Civil forfeiture allows Arizona law enforcement to take money without connecting it to a crime
ANDREW WIMER, INSTITUTE FOR JUSTICE
PHOENIX—Jerry Johnson flew to Phoenix with $39,500 and the intention of returning home with a semi-truck from an Arizona auction house, but instead he returned to Charlotte without his money and without a truck. After his $39,500 in cash was seized by law enforcement at the Phoenix airport, Jerry fought for its return in court.
Under Arizona law, there is a two-step process. First, the property owner has the burden to show ownership, and, second, the government has the burden to prove that the money was connected to a crime. But instead, an Arizona Superior Court judge combined these two steps and placed the whole burden on Jerry and none on the government. The judge ruled that Jerry failed to prove he owned the cash that was seized from him because he could not prove the cash wasn’t connected to any crimes. Now, Jerry is teaming up with the Institute for Justice to appeal the civil forfeiture of his money and ensure that no one has to prove their innocence to keep their own property.
“Jerry Johnson did nothing wrong by flying to Phoenix with cash, yet law enforcement is trying to keep his money without ever charging him with a crime,” said IJ Senior Attorney Dan Alban. “In Arizona, prosecutors are required to prove through clear and convincing evidence that money is connected to criminal activity before the property can be forfeited. But instead of holding the state to its burden of proving guilt, the court required Jerry to prove his own innocence. If the result in Jerry’s case stands, it would create a dangerous loophole, undermining Arizona’s efforts to protect property owners.”
Jerry Johnson owns a small trucking company, lives outside Charlotte, North Carolina, and was looking to purchase a third truck for his fleet. After finding the model of a Peterbilt semi-truck he had been looking for at the Phoenix location of Ritchie Bros. auto auction, he scraped together his savings, borrowed money from family and purchased an airline ticket. Hoping to cut the best possible deal on the truck, Jerry brought $39,500 in cash with him, splitting it between his carry-on and checked luggage.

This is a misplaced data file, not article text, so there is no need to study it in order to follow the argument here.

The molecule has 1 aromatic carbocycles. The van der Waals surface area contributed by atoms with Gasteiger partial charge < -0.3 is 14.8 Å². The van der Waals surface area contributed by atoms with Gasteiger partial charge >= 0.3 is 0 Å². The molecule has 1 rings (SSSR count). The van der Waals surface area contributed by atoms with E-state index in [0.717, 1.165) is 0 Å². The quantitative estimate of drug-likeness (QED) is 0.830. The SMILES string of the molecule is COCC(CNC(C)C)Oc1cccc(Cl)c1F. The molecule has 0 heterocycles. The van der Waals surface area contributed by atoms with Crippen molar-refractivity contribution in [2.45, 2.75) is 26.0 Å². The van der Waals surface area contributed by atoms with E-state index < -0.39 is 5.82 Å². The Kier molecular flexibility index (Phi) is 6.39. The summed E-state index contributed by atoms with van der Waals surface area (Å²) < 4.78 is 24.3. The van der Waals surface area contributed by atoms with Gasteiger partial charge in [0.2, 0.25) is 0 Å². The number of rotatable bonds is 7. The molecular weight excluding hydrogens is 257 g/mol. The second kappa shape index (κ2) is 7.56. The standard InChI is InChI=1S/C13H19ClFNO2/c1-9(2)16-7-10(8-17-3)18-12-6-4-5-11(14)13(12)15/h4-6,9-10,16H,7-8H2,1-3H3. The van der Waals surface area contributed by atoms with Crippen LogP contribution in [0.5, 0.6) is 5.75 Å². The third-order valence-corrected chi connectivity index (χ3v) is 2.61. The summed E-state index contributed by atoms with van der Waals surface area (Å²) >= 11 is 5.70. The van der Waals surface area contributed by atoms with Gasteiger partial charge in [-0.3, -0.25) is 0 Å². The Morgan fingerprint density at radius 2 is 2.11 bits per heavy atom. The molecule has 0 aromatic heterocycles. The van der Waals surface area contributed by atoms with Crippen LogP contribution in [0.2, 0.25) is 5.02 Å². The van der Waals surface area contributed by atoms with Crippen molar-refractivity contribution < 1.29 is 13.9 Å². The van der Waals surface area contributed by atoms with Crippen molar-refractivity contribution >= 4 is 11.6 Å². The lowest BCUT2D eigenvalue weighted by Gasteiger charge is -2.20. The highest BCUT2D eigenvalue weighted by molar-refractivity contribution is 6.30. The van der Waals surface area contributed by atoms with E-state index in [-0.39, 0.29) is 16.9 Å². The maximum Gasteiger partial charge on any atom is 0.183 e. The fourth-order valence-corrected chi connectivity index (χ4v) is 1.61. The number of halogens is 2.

When Jerry collected his checked luggage, he was met by Phoenix airport police, who questioned him, searched his bags and accused him of laundering money for drugs. As is often the case, Transportation Security Administration luggage screeners apparently alerted Phoenix police to the presence of cash in Jerry’s luggage. Jerry was interrogated and told that unless he signed a “Disclaimer of Ownership” form, he would be arrested. Not fully understanding that the form said he was surrendering his ownership of his money, Jerry signed this on-the-spot “waiver” under duress, believing he would be arrested and sent to jail if he refused.
“I flew to Phoenix thinking I could get a good deal on a truck that would allow me to expand my business,” said Jerry. “But instead, the police took my money without ever charging me with a crime. It’s been a struggle to lose my savings, and now my business is barely getting by. I’m fighting for my money, but I’m also fighting because this should never happen to anyone else.”
IJ is currently appealing Jerry’s forfeiture case to reverse the court’s improper finding that Jerry did not own the money, because he couldn’t prove his innocent ownership of the money. The judge did not require the government to prove anything or to meet its burden of showing a connection with criminal activity. Neither Jerry nor any other individual has been charged with a crime connected with the money.
“Jerry’s case demonstrates again the basic injustice of civil forfeiture,” said IJ Attorney Alexa Gervasi. “Police and prosecutors should not be able to take property when they haven’t even charged anyone with a crime. Arizona lawmakers should push forward with proposed reforms and stop the incentives law enforcement has today to seize and forfeit money without probable cause.”
The Institute for Justice protects property rights nationwide and has defended flyers across the United States after law enforcement seized their cash. A class action lawsuit against the TSA and Drug Enforcement Administration was recently granted an early victory in Pittsburgh, Pennsylvania. When IJ sued on behalf of flyers in Houston and Cleveland, the government returned their money. IJ also documented the scale of airport forfeiture in a 2020 report “Jetway Robbery? Homeland Security and Cash Seizures at Airports.” The report showed that Homeland Security agencies alone seized over $2 billion from flyers between 2000 and 2016.
Andrew Wimer is Assistant Director of Communications for the Institute of Justice. Andrew is a graduate of Grove City College in Pennsylvania. He received his Masters in Public Communications from American University.
Used with the permission of the Institute for Justice.